Club Hopping: Model UN

My experience at one of PM’s most competitive clubs


Photo by Nicole Thomson

Join the PMHS Model UN Schoology group if you’re interested in being part of a club that teaches young adults how to solve some of our planet’s most pressing conflict.

Have you ever wondered what it’s like to be involved in the United Nations? To be one of the most powerful people on the planet, negotiating with other countries?

Well, being a member of Model UN here at PMHS  gives you a glimpse of what it could be like as a representative of the U.S. solving all kinds of geo-political conflicts.

The United Nations is a real organization comprised of 193 governments from around the world including the US, Algeria, and Argentina, to name just a few. These governments call for global peace and cooperation and fight for this together.

Model UN is basically a mini version of that. You are assigned to a country, you do research on its population, history, socio-economical standing, etc., and then you debate a certain issue; for example: the refugee crisis or climate change and work together to come up with a solution.

When I joined, I was in the second half of my sophomore year (I’m in eleventh grade now). It was a political debate and I love politics, so I thought I would be good at it and that I would find it interesting.

One thing that stood out to me while I was there was the adviser, Mrs. Botta, because she was very attentive to my needs by answering my questions and my concerns. You could also tell she cared about her members by the way she interacted with them. The way she had at least a little bit of a relationship with each of the students was an exceptionally notable part of the experience for me, since, in my opinion, how the adult treats the members of their club is one of the most important elements that could make or break participation.

Mrs. Botta was thoughtful enough and cared enough to help walk me through what to do. In my first meeting (which was on Zoom), she checked on me in the private chat to make sure I wasn’t nervous or had any questions. She even assigned me an officer to help mentor me through the process of preparing for the meeting.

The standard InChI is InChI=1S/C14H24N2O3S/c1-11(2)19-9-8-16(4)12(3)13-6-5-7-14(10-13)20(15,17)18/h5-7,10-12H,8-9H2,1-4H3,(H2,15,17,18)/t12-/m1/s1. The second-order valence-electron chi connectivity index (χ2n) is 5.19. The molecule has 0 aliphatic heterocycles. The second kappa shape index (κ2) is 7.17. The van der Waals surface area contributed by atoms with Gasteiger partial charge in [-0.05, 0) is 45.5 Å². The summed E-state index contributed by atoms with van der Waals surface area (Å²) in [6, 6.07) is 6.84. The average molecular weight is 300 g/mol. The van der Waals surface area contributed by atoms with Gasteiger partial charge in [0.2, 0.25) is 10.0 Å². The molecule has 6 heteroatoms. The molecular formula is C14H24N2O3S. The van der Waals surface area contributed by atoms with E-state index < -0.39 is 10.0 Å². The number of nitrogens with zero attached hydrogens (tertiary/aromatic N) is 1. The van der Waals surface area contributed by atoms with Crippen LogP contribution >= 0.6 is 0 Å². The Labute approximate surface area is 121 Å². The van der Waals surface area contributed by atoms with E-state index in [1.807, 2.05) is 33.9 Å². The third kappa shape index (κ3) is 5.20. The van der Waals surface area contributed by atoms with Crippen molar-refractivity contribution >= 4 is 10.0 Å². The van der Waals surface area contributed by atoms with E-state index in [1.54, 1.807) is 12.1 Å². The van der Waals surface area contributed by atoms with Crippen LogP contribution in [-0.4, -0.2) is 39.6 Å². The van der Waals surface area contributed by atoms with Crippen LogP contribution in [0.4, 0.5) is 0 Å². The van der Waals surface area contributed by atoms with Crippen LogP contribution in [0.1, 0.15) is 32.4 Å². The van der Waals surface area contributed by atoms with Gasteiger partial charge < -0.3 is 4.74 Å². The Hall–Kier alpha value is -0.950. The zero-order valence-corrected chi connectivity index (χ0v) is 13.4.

Something I did not like about model UN was the length of the meetings. They were around six hours (with breaks), and they’d usually be on a Saturday. When I was in this club, it was taking place on Zoom. If it weren’t, I think I would have been able to tolerate the length more, and I probably would’ve enjoyed it more overall, but a pandemic is a pandemic and there was nothing to do about it.

Another con I experienced was that it seemed to me that you needed to be good at it to enjoy it. What I mean by this is that I was NOT good at it. One of the topics was how to end terrorism and I unmuted and said, “We should use our money to do that.” I tried to get better, but I never did. I went to three meetings; each one I did terribly. I couldn’t figure out at what point I was going to stop having an embarrassing skill level and I just felt embarrassed for even being there in the first place if I could barely even speak formally.

Overall, this debate club was worth a try! And honestly, I’d give it another try one day if I ever have the time. If you’re into international politics, you should go to a few meetings and see if you like it, you’ll learn a ton about other countries through the research, and you will also learn more about yourself by finding out your thoughts on issues you didn’t even know about previously.

***I’ll be club hopping all year to give readers more behind the scenes looks at all the clubs we have available at PMHS! Comment below if there is a club you’d like me to hop into to!***